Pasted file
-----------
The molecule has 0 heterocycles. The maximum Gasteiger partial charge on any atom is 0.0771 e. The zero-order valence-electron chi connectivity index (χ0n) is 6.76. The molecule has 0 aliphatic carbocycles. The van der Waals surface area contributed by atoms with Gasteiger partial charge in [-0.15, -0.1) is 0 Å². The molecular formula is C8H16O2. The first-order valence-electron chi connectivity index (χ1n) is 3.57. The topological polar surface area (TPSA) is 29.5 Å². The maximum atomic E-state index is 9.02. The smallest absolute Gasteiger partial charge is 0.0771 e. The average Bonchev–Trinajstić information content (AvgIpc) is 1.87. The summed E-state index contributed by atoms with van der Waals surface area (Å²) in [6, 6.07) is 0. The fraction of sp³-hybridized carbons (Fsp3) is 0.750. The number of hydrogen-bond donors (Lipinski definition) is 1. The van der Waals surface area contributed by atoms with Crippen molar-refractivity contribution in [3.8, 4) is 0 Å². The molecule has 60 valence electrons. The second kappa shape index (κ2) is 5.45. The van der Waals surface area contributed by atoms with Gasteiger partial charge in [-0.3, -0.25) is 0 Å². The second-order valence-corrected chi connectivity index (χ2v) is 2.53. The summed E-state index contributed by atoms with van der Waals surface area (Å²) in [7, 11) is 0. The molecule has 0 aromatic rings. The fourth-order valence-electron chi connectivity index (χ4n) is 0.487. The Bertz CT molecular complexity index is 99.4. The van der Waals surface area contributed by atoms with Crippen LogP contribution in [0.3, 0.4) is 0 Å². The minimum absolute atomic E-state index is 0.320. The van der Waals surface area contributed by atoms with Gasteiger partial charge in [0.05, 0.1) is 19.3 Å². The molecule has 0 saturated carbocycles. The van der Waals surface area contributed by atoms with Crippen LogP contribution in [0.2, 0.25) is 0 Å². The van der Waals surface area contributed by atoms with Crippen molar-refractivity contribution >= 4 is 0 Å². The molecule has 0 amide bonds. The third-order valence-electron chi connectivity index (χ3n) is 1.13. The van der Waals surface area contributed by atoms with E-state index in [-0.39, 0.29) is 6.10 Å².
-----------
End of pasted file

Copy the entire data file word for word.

The molecule has 0 heterocycles. The maximum Gasteiger partial charge on any atom is 0.0771 e. The zero-order valence-electron chi connectivity index (χ0n) is 6.76. The molecule has 0 aliphatic carbocycles. The van der Waals surface area contributed by atoms with Gasteiger partial charge in [-0.15, -0.1) is 0 Å². The molecular formula is C8H16O2. The first-order valence-electron chi connectivity index (χ1n) is 3.57. The topological polar surface area (TPSA) is 29.5 Å². The maximum atomic E-state index is 9.02. The smallest absolute Gasteiger partial charge is 0.0771 e. The average Bonchev–Trinajstić information content (AvgIpc) is 1.87. The summed E-state index contributed by atoms with van der Waals surface area (Å²) in [6, 6.07) is 0. The fraction of sp³-hybridized carbons (Fsp3) is 0.750. The number of hydrogen-bond donors (Lipinski definition) is 1. The van der Waals surface area contributed by atoms with Crippen molar-refractivity contribution in [3.8, 4) is 0 Å². The molecule has 60 valence electrons. The second kappa shape index (κ2) is 5.45. The van der Waals surface area contributed by atoms with Gasteiger partial charge in [-0.3, -0.25) is 0 Å². The second-order valence-corrected chi connectivity index (χ2v) is 2.53. The summed E-state index contributed by atoms with van der Waals surface area (Å²) in [7, 11) is 0. The molecule has 0 aromatic rings. The fourth-order valence-electron chi connectivity index (χ4n) is 0.487. The Bertz CT molecular complexity index is 99.4. The van der Waals surface area contributed by atoms with Crippen LogP contribution in [0.3, 0.4) is 0 Å². The minimum absolute atomic E-state index is 0.320. The van der Waals surface area contributed by atoms with Gasteiger partial charge in [0.05, 0.1) is 19.3 Å². The molecule has 0 saturated carbocycles. The van der Waals surface area contributed by atoms with Crippen LogP contribution in [0.2, 0.25) is 0 Å². The van der Waals surface area contributed by atoms with Crippen molar-refractivity contribution >= 4 is 0 Å². The molecule has 0 amide bonds. The third-order valence-electron chi connectivity index (χ3n) is 1.13. The van der Waals surface area contributed by atoms with E-state index in [-0.39, 0.29) is 6.10 Å².